PLG Partner Ayesha N. Khan’s practice focuses on appellate litigation in state and federal courts nationwide. She writes a monthly column for The Daily Record, Maryland’s statewide business and legal newspaper, covering practical issues relevant to trial and appellate litigators. Her most recent column is reprinted here. Ms. Khan can be reached at email@example.com or 202-836-7136.
Most of my clients are happy to pay my fee for handling an appeal. After all, I work for a next-gen law firm that offers individual and corporate clients affordable flat rates for appellate representation of Big Law caliber. But that doesn’t stop some potential clients from requesting a discount. They claim that their appeal is simpler than most or that I can abbreviate the briefing process by repurposing a summary-judgment or post-trial brief. Or they offer to do some of the work themselves. One especially frugal individual asked if he could pay me a nominal fee to slap my name on a brief that he had written. Of course, I politely decline such invitations, explaining that I can’t stand behind other people’s work, much less pretend that it’s mine.
I was reminded recently of the wisdom of that policy when I came across the Seventh Circuit’s decision in McCurry v. Kenco Logistics Servs., LLC, 942 F.3d 783 (7th Cir. 2019). Edith McCurry sued after she was laid off by Kenco Logistics, which operates a warehouse of the well-known candy maker Mars., Inc. She represented herself, filing two rambling complaints. The district court later dismissed some of her claims and then granted summary judgment on her remaining claims after admitting all of the defendants' factual submissions as uncontested because McCurry had not complied with a complex local summary judgment rule.
McCurry retained counsel and appealed. But on appeal, her counsel did not challenge the judge’s decision to enforce the local summary-judgment rule, so the uncontested record contained no evidence to support McCurry’s claim. The Seventh Circuit thus rightfully found her appeal to be frivolous.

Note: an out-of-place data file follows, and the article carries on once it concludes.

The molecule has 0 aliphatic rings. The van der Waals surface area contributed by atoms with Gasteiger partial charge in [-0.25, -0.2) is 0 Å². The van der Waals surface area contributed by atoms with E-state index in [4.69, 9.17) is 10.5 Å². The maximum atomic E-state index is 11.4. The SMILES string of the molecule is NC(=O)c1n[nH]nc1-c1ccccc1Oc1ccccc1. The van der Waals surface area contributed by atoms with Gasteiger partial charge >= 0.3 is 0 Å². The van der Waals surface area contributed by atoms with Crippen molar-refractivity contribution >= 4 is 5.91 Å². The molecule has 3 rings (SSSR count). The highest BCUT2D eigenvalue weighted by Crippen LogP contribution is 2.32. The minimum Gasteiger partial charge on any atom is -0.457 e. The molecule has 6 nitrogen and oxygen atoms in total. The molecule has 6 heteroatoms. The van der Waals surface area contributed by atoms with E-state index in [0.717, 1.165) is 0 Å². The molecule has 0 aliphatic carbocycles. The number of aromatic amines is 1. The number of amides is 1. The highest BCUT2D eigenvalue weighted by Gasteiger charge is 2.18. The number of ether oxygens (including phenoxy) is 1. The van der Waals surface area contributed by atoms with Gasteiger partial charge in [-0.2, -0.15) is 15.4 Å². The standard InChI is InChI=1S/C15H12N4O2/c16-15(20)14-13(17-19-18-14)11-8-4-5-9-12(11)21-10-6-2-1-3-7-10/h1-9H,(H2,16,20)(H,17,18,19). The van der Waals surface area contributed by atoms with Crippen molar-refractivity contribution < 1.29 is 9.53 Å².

But the patently frivolous nature of the appeal wasn’t the only thing that troubled the court. The court was even more concerned about McCurry’s lawyer’s submission of “a bizarre appellate brief laden with assertions that have no basis in the record and arguments that have no basis in the law.” Indeed, the court continued, the brief was “chock-full of impenetrable arguments and unsupported assertions, and it is organized in ways that escape our understanding.” Ouch.
The court provided examples from this “monstrosity of an appellate brief,” most of which are downright cringe-worthy:
- McCurry’s brief sought review of a variety of “interlocutory orders,” including her own Amended Complaint.
- The brief invoked res judicata, collateral estoppel and judicial estoppel, none of which was even remotely relevant or had been asserted below.
- The brief included a section entitled “GAMESMANSHIP,” which contained a single sentence: “Defendants have been ‘gaming’ the system.”
- The brief contained many sentences like this one (all errors in original):
McCurry experiences a change in fringe benefits; harsher scrutiny; failure to be promoted; lack of opportunities; lack of professional standing; economic sanctions; hostile work environment that led to an employee being shot on the premise, various verbal and physical assaults of African-Americans by Caucasian employees of use of gun violence, vehicular assault, amongst other forms of violence, the ever looming threat that a racially motivated altercation or riot may ensue and physical damage to McCurry's auto amongst actions/activities/conduct.
At the oral argument, when the court confronted him about the inadequacy of his brief, McCurry’s counsel explained that he is a “solo practitioner” who tries “to get the help of…clients and whoever can provide help to [him] and then “merges that information.” I take that to mean that the brief had been written by his client.
The court wasn’t buying it: “Bad writing does not normally warrant sanctions, but we draw the line at gibberish.” The court issued an order to show cause why McCurry’s counsel should not be sanctioned and directed the clerk of court to send a copy of its opinion to Illinois bar counsel.
I feel bad for McCurry’s counsel—both because he was in way over his head and because his predicament resulted in a public drubbing. His story is a cautionary tale about the need to decline work that we cannot do well and to vet everything we sign.
But I feel even worse for McCurry, who was thrown out of court because she failed to comply with a complex local procedural rule that was adopted to supplement the already-complex Federal Rules of Civil Procedure. McCurry’s pleadings may have been obtuse, but so are the rules that she was tasked with navigating. McCurry suffered because she lacked the means to hire a trial lawyer to decipher the rules for her. And she suffered yet again when the only lawyer she could afford on appeal was one who doesn’t write his own briefs.